"How your kids treat you when they are no longer in need of food and shelter, is a direct reflection of how you made them feel when they needed you to survive."

Parent and child deal with the pain of estrangement.

Even though humans are biologically hard-wired to form strong attachments to our parents, in many cases, these relationships become estranged as the children age. A recent poll found that nearly 1 in 4 adults are estranged from their families.

Six percent are estranged from their mothers and 26% have no contact with their fathers. It’s believed that these days, more children are comfortable distancing themselves from their parents because it’s good for their mental health.

“I think it relates to this new desire to have healthy relationships,” Rin Reczek, a sociology professor at the Ohio State University, said, according to The Hill. “There might be some cultural shifts around people being allowed to choose who is in your family. And that can include not choosing to have the person who raised you be in your family.”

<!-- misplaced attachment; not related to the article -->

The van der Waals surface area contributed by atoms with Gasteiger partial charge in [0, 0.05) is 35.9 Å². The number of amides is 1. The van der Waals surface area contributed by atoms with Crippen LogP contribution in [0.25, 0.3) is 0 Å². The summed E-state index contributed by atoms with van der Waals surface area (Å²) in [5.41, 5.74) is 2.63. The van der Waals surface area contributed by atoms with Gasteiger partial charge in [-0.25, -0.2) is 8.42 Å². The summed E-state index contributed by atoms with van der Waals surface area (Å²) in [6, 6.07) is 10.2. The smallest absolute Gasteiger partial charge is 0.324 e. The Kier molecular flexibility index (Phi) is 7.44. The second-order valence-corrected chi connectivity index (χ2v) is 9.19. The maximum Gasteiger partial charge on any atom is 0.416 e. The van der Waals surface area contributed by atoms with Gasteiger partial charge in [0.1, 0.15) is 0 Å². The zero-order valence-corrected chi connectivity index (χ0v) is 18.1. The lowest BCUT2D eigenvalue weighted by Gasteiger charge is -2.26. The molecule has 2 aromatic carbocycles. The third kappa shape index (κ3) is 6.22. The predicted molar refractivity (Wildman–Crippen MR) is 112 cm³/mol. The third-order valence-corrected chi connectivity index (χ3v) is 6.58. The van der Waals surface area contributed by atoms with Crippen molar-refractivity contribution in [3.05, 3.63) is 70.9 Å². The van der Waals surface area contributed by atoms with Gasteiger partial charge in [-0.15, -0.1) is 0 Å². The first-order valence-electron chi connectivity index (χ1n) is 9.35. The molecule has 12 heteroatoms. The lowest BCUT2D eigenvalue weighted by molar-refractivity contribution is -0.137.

Keep ReadingShow less
Pop Culture

Loretta Lynn's granddaughter wows 'American Idol' judges with raw original song

Emmy Russell's original song "Skinny," featuring lyrics about body image and eating disorders, nearly brought everyone to tears.

America Idol/Youtube, Promotional image of Loretta Lynn/Wikipedia

Emmy Russell (left) and her grandmother Loretta Lynn (right)

Emmy Russell, granddaughter of country music icon Loretta Lynn, proved that she was an artist in her own right during a recent episode of “American Idol.”

The 24-year-old singer-songwriter from Nashville auditioned in front of judges Lionel Richie, Katy Perry and Luke Bryan during the show's Feb. 25 episode, during which she opened up about wanting to not live in her grandmother’s shadow.

"She's one of the biggest country music singers of all time, but to me she's just Grandma," she said, adding "I think I am a little timid, and I think it is because I want to own my voice. That's why I want to challenge myself and come out here."

Keep ReadingShow less